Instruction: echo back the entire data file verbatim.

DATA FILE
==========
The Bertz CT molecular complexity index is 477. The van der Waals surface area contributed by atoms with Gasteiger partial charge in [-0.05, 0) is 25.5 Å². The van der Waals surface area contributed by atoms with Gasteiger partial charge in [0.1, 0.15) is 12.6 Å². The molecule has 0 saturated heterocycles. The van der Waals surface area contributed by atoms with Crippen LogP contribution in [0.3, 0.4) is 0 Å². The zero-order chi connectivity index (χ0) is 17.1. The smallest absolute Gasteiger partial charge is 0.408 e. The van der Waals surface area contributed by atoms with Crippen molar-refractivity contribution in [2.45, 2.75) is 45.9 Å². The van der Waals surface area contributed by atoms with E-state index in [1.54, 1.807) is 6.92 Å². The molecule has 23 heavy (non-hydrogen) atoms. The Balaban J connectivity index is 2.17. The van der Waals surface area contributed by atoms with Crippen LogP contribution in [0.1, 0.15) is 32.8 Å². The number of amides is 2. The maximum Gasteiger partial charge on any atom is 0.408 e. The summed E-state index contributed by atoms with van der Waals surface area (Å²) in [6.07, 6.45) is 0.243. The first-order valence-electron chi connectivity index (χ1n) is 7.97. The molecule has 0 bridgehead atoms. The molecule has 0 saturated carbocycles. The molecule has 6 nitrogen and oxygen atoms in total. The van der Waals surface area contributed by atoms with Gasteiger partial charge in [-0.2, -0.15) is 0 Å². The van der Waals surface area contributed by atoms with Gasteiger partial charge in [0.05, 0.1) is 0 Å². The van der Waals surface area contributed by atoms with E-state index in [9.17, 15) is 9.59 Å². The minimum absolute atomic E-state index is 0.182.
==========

The Bertz CT molecular complexity index is 477. The van der Waals surface area contributed by atoms with Gasteiger partial charge in [-0.05, 0) is 25.5 Å². The van der Waals surface area contributed by atoms with Gasteiger partial charge in [0.1, 0.15) is 12.6 Å². The molecule has 0 saturated heterocycles. The van der Waals surface area contributed by atoms with Crippen LogP contribution in [0.3, 0.4) is 0 Å². The zero-order chi connectivity index (χ0) is 17.1. The smallest absolute Gasteiger partial charge is 0.408 e. The van der Waals surface area contributed by atoms with Crippen molar-refractivity contribution in [2.45, 2.75) is 45.9 Å². The van der Waals surface area contributed by atoms with E-state index in [1.54, 1.807) is 6.92 Å². The molecule has 23 heavy (non-hydrogen) atoms. The Balaban J connectivity index is 2.17. The van der Waals surface area contributed by atoms with Crippen LogP contribution in [0.1, 0.15) is 32.8 Å². The number of amides is 2. The maximum Gasteiger partial charge on any atom is 0.408 e. The summed E-state index contributed by atoms with van der Waals surface area (Å²) in [6.07, 6.45) is 0.243. The first-order valence-electron chi connectivity index (χ1n) is 7.97. The molecule has 0 bridgehead atoms. The molecule has 0 saturated carbocycles. The molecule has 6 nitrogen and oxygen atoms in total. The van der Waals surface area contributed by atoms with Gasteiger partial charge in [-0.2, -0.15) is 0 Å². The van der Waals surface area contributed by atoms with Gasteiger partial charge in [0.05, 0.1) is 0 Å². The van der Waals surface area contributed by atoms with E-state index in [9.17, 15) is 9.59 Å². The minimum absolute atomic E-state index is 0.182.